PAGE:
Eating cravings are a typical aspect of life. While out with friends, feeling cosy, or just because it tastes nice, one might be craving food. It’s acceptable not to think of food as fuel all the time. Still, it’s crucial to identify the desires and understand that they’re typically accompanied by a need for something else, whether it’s a need for stimulation, stress relief or simply a change of scenery. We have other options outside only food to satisfy that demand.

Food cravings meaning chart

Cravings usually signify a nutritional deficiency. There are also other triggers. Dealing with annoying food cravings is easy by understanding the food cravings chart.

A food craving and related nutrient deficiency with better alternate options are given in the food craving meaning chart.

Fatty or oily foodsCalcium deficiencyMilk, spinach, ladiesfinger, kale, almond, broccoli, sesame seeds
Sugary treats-sweetsPhosphorus, Chromium, Tryptophan and Sulphur deficiency, HypoglycaemiaEgg, chicken, pumpkin seeds, raisins, quinoa, sweet potato, oatmeal, apple, tomato, cinnamon, beans, whole grains
SaltyChloride deficiency, stress hormone fluctuationsFish, green leaves, tomatoes, olives
CoffeeIron, sulphur, phosphorus and sodium chloride deficiencyGreens, meat, dried fruit, cherry, beans, pumpkin seeds, fig, broccoli, salt, apple cider vinegar, cabbage, asparagus
BreadNitrogen deficiencyMeat, fish, oatmeal, greens, legumes, nuts
SodaCalcium deficiencyGreen leafy vegetables, broccoli, sesame, cheese
ChocolateMagnesium deficiencyNuts, fruits, greens, beans, seeds
Ice cubesIron deficiencyPrunes, fish, poultry, dried fruits, spinach
CheeseCalcium and essential fatty acid deficiencyGreens, chia seeds, flax seeds, walnut
AlcoholProtein, calcium, potassium and glutamine deficiencyCitrus fruits, beans, greens, eggs, nuts and seeds, fish, tomato, mustard seeds, legumes, banana, pineapple, parsley, cabbage, beets, vegetable juice
Baked foods or pastaChromium deficiencyTomato, grapes, apple, lettuce, cinnamon, sweet potato
Pre-menstrualZinc deficiencyGreen leafy vegetables, meats

List of foods that help control food cravings

Here are a few foods that can help control appetite and cravings.

  • Eggs
  • Nuts—Pistachio
  • Seeds—Sesame, chia
  • Soup
  • Oatmeal
  • Berries
  • Avocado
  • Pulses—Beans, chickpeas
  • Fresh produce—Fruits and vegetables 
  • Greek yoghurt.


A food craving is an urge to consume a particular food item. These foods are usually high in calories and fat. Paying attention to these desires is crucial since they are the body’s way of informing us of something important. Therefore, the next time you feel like giving in to them, you should think again and munch on some of the healthier options we have listed.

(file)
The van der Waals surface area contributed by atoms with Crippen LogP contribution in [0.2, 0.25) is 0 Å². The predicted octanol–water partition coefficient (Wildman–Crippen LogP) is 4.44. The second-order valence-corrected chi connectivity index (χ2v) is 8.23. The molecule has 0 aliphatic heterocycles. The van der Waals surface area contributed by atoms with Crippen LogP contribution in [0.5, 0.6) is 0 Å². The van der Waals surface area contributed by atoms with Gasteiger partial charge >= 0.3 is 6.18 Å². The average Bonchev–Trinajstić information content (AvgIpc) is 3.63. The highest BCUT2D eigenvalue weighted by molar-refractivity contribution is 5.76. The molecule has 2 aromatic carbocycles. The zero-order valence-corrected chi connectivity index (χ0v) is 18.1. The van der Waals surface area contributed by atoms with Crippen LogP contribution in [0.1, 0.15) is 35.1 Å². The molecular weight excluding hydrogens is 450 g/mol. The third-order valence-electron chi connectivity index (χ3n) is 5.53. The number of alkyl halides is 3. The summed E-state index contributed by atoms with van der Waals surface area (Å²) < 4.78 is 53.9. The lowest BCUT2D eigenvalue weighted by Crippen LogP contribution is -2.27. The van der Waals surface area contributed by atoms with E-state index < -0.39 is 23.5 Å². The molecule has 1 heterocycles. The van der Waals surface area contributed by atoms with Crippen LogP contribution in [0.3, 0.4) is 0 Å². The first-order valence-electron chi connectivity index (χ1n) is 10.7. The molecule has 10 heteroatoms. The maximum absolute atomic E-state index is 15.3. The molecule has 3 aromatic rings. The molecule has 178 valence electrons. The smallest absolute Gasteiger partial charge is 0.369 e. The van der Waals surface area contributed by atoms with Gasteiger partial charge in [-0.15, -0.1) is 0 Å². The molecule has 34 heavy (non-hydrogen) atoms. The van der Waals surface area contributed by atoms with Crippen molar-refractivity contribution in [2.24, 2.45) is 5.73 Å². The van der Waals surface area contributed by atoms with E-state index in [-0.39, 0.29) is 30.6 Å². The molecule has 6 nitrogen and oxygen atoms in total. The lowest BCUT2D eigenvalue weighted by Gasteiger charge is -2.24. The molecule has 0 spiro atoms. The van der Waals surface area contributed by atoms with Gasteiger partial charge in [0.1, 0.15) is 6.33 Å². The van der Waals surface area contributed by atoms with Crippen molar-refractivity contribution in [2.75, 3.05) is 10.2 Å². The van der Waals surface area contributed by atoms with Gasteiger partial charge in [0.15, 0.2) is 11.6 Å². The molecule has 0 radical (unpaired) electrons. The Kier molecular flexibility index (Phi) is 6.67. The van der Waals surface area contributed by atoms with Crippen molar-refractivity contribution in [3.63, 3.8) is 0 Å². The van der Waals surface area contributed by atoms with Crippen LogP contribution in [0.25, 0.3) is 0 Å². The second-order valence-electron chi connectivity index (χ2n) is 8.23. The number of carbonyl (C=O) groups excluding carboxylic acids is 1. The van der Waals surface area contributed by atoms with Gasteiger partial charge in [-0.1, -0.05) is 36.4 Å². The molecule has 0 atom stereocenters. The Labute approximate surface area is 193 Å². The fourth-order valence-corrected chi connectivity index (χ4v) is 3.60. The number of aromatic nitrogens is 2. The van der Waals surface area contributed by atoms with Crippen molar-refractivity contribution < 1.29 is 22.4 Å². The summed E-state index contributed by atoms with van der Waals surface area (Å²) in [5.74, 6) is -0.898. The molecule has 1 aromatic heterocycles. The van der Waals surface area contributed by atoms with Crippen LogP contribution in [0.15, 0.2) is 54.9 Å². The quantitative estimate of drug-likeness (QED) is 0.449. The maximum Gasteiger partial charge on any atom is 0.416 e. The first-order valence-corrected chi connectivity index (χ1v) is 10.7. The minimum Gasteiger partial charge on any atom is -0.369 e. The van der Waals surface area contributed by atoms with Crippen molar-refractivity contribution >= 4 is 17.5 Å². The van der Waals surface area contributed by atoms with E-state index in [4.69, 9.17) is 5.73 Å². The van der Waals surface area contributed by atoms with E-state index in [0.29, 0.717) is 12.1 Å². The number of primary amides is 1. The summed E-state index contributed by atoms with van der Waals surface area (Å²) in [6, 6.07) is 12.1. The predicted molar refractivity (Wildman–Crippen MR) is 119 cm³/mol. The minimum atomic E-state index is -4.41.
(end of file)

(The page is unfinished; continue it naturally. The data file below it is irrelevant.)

What causes cravings for food?

1. Being upset, worried or stressed
2. Being exhausted
3. When the blood sugar level is low
4. When there is an imbalance in hormone levels
5. Dehydration and
6. Nutritional deficiency cause food cravings.

What are the 3 types of cravings?

Many of us have felt a strong desire to eat a specific food immediately. That food will most likely be either salty, sugary, oily or all three.

What are common cravings?

We may occasionally have cravings for common items like chocolate cake or apples. We may also feel the need to eat foods that we generally don’t enjoy or strange dietary combinations. Ice cream, chocolate, other sweet meals, seafood, dairy products and fruit are common items people crave.

How do you stop food cravings?

To avoid hunger pangs and food cravings, 
1. Eat small and frequent meals.
2. Divert yourself
3. Keep yourself busy
4. Take in a lot of fibre.
5. Keep no trigger foods at home.
6. Make rewards other than food to promote healthy eating.
7. Give in to a nutritious snack if you’re unsure.


The Information including but not limited to text, graphics, images and other material contained on this blog are intended for education and awareness only. No material on this blog is intended to be a substitute for professional medical help including diagnosis or treatment. It is always advisable to consult medical professional before relying on the content. Neither the Author nor Star Health and Allied Insurance Co. Ltd accepts any responsibility for any potential risk to any visitor/reader.